As the novel coronavirus SARS-CoV-2 began sweeping the world, researchers face new challenges as they realize how contagious it can be. A recent peer-review publication from Andrea Cossarizza, MD, PhD, Professor of Pathology, Immunology and Clinical Immunology, University of Modena and Reggio Emilia (UNIMORE), in Modena, Italy offers recommendations for lab workers on the frontlines seeking to gain control of the global crisis.
First, it’s recommended that each facility define and characterize risks locally to address safety, security, or procedural vulnerabilities, and outline any new mitigation measures to be implemented. This includes handling, processing and all laboratory processes, procedures, and equipment used in testing SARS-CoV-2 positive blood samples.
Laboratories present two different dangers to workers:
- working with infected blood samples
- working in close contact with each other
Since spread of the virus is mostly spread person-to-person in aerosol droplets and can be spread by asymptomatic individuals, the researchers felt that working with viral RNA in blood samples was less of a threat than the possibility of infection by colleagues. Therefore, most of their safety modifications include distance and barriers. Whenever people must be near each other, even two people in the same room, they wear surgical masks.
Other safety measures taken include:
- All lab personnel handling positive blood samples are thoroughly trained in safety measures
- All lab equipment is up to date
- Use of Class II biological safety cabinets (BSCs) with waste disposal containing 0.5% bleach
- Lab doors are kept closed
- Lab personnel make an effort to maintain a one-meter distance
- One person in a room at a time
All laboratory workers wear proper personal protective equipment (PPE):
- Lab coats
- The PPE never leaves the lab
When sample is handled and transported:
- It is transported nested in two containers to prevent breakage
- Opened inside the lab
People working with blood samples must:
- Wear two pairs of disposable gloves, with the outside disposed of and replaced after each procedure
- A laboratory coat
- A surgical mask
- Eye protection
Certain procedures can generate aerosols or droplets so extra precautions must be taken. Centrifugation, for example, is used to isolate PBMCs from peripheral blood. However, if the equipment is properly secured and sealed and every step taken to minimize exposure, it can be done safely. Only disposable plasticware and pipettes are used and then sent to internal waste. Before leaving, all surfaces are decontaminated by wiping them down with 0.5% bleach and then 70% ethanol.
Although it is not known if SARS-CoV-2 can infect PBMCs, it is advised to act as though it could. In flow cytometry analysis of cell phenotype, the technician must first isolate the PMBCs, stain them with monoclonal antibodies (mAbs), incubate them, then wash and fix. Once the sample data has been acquired, the flow cytometer is decontaminated for 15 minutes with 0.5% bleach, another 15 minutes with cleaning solution and finally 15 minutes with deionized water. The working area is disinfected, disposable materials are discarded into biohazard containers, and all work surfaces wiped down.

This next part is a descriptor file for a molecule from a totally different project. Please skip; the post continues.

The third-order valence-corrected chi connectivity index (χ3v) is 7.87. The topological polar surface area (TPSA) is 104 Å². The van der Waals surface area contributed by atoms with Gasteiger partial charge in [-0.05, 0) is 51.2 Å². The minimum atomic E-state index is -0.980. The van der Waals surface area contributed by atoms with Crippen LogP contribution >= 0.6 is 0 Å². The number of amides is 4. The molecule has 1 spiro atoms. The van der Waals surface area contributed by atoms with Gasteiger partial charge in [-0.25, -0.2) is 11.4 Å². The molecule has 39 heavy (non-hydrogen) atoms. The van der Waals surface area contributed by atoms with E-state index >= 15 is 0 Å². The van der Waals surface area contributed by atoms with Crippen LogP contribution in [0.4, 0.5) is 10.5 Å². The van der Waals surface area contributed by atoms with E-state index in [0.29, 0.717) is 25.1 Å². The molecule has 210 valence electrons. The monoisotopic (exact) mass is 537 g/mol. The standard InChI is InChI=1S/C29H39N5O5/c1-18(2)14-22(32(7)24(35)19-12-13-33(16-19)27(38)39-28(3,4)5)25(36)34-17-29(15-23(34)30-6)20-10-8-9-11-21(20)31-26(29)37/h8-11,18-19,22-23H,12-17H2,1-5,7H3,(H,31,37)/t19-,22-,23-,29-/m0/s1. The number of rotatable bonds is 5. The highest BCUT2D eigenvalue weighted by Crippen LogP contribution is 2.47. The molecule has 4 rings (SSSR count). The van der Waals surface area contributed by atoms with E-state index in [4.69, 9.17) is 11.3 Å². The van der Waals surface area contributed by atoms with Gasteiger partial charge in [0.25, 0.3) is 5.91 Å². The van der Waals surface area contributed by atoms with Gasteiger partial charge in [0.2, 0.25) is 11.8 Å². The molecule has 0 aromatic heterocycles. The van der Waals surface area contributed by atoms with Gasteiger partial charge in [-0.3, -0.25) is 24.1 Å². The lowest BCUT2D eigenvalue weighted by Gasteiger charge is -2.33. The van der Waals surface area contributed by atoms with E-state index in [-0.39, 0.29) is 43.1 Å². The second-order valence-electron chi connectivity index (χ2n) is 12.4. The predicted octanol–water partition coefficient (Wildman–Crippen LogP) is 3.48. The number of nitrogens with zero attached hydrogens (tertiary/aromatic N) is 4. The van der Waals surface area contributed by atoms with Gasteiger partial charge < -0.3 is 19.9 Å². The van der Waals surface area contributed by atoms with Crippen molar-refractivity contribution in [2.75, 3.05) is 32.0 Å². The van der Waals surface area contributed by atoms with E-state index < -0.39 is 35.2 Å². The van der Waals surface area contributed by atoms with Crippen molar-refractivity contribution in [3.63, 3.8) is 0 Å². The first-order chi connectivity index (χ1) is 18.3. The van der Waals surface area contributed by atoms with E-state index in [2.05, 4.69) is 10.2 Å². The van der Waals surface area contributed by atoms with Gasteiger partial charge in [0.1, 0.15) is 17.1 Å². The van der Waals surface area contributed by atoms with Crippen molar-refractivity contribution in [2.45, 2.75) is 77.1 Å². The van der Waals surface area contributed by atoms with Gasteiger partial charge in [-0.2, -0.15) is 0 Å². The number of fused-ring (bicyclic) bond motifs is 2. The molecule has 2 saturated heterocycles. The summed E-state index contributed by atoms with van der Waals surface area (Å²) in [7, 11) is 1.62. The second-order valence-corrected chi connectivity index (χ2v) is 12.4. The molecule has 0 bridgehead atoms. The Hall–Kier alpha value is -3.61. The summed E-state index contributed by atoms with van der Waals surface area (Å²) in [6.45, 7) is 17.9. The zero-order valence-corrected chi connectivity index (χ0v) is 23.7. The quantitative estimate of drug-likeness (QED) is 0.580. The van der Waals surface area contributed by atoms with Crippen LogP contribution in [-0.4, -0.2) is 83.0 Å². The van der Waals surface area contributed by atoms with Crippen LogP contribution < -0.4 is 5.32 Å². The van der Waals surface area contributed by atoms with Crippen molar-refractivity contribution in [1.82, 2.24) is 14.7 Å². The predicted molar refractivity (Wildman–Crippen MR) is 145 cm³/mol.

SARS-CoV-2 has been known to increase cytokine levels and create a “cytokine storm” in some cases. The cytokine storm is driven by and causes inflammation by producing molecules like interleukin IL-1 or IL-6 that are produced by a variety of cells. Andrea Cossarizza’s hypothesis that the inflammatory or non-inflammatory interleukin molecules depend on which type of helper cell cytokines (TH) produces them. Hypothetically, TH1 could produce cytokines that are inflammatory, while TH2 produces cytokines that are less inflammatory. Investigating this theory could help with the management and understanding of COVID-19. The profiling of immune cells for their ability to produce TH1 or TH2 cytokines is done in vitro assay based upon isolation of PBMCs, stimulation with different stimuli, and quantification of intracellular cytokines.
The publication referenced this assay extensively with various stimuli, incubation periods in capped tubes. Once the samples were acquired, the quantification was done with the Invitrogen™ Attune™ NxT Flow Cytometer with Autosampler. They found that the assay could have importance in the response to viral infections that play a major defensive role and can perhaps predict the course of the infection.
The Attune NxT Flow Cytometer is indispensable nowadays because it is easily operated by one person and is clog-resistant. Using the Attune NxT Autosampler, walk-away automation increases productivity and decreases exposure risk. More and more labs are discovering the need for equipment that is accurate, easy to use, easy to maintain and easy to clean.
Please see the Attune NxT Flow Cytometer decontamination guidance in the SARS-CoV-2 Decontamination Guidance for Thermo Fisher Scientific Instrumentation.
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- Cossarizza, A., Gibellini, L., Biasi, S. D., et al. (2020). Handling and Processing of Blood Specimens from Patients with COVID-19 for Safe Studies on Cell Phenotype and Cytokine Storm. Cytometry Part A. doi:10.1002/cyto.a.24009
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